Joseph Dhanens ‘13
University Professor and Actor/Singer
Music major (voice) and Theatre Arts minor
“What I love about LMU Music is the intimate size of the department. I knew my professors extremely well, something I am particularly able to appreciate after attending a large public university for my master’s degree. The professors are not only passionate about their course content, they are all available to engage student needs in or out of class hours whenever they come up.”
Tell us a little about your career trajectory since graduating.
Since graduating, I earned my master’s in music performance in voice from Cal State University, Fullerton and began performing in several community operas and musicals, and began a teaching trajectory with substitute teaching. In 2017, I returned to LMU to teach private voice and in 2019 I began film acting. I am currently on track to become an actor and singer for stage and film and TV. My career highlights thus far include singing Escamillo in Georges Bizet Carmen, Lord Evelyn Oakleigh in Cole Porter’s Anything Goes, and Don Giovanni in Mozart’s Don Giovanni.
What is your day-to-day like?
When I am not teaching, I perform in operas, musicals, and films, do background acting work, sing at a local church as a paid section leader, and draft for an architectural firm—that is my day job. I also practice singing, piano, cello, and Spanish to improve my brand as an actor.
How do you feel your undergraduate studies prepared you for your career?
My studies provided me learning strategies and the foundation for several skills I am now developing. One of my most cherished skills is the ability to approach a problem with an open and well-rounded thought process. At LMU, a critical element to my music studies in theory, history and applied voice lessons was the following approach: observe the problem without bias or judgement, think, then develop the appropriate strategy. This mental framework is something I use constantly in my performing, learning, and interpersonal business relationships.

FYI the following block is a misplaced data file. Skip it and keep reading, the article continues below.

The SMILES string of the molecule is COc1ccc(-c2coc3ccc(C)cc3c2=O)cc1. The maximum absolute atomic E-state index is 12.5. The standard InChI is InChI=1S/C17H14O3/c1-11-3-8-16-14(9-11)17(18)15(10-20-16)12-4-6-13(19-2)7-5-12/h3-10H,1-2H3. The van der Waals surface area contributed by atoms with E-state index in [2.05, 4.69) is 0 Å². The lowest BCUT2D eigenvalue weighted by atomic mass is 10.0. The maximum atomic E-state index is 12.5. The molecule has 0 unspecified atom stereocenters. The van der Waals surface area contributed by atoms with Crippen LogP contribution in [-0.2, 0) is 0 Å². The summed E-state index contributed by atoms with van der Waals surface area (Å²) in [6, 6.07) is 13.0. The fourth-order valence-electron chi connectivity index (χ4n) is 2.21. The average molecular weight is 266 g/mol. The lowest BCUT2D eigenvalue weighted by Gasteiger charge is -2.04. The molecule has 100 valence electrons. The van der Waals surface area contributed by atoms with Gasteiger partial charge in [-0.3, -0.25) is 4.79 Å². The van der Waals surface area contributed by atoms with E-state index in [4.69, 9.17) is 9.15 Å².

More practically, I learned sight reading, which helps me with my church singing; piano, which helps with teaching and acting gigs; vocal technique, which is the foundation to my teaching and performance careers; and choral conducting, which I relied on heavily in the Spring of 2018 when I took a long-term sub position as a choral teacher preparing students for a concert. As a singer, I learned a foreign language, and more importantly, diction, which has been an invaluable asset in my opera career and my acting career since I often play foreigners and have dialogue in foreign languages.
How did you decide to major in music?
I originally wanted a musical theater career trajectory, and since LMU does not offer that specific degree, I decided to be a music major to improve my singing. At that time, I had been playing trumpet for nine years and had been singing for two years.
My concentration in music was vocal performance. Developing my voice and working on stage presence have been so universally invaluable – more than I expected, since even business transactions and leadership positions benefit from presentation elements critical to vocal performance. I minored in theatre arts since I always planned to be an actor.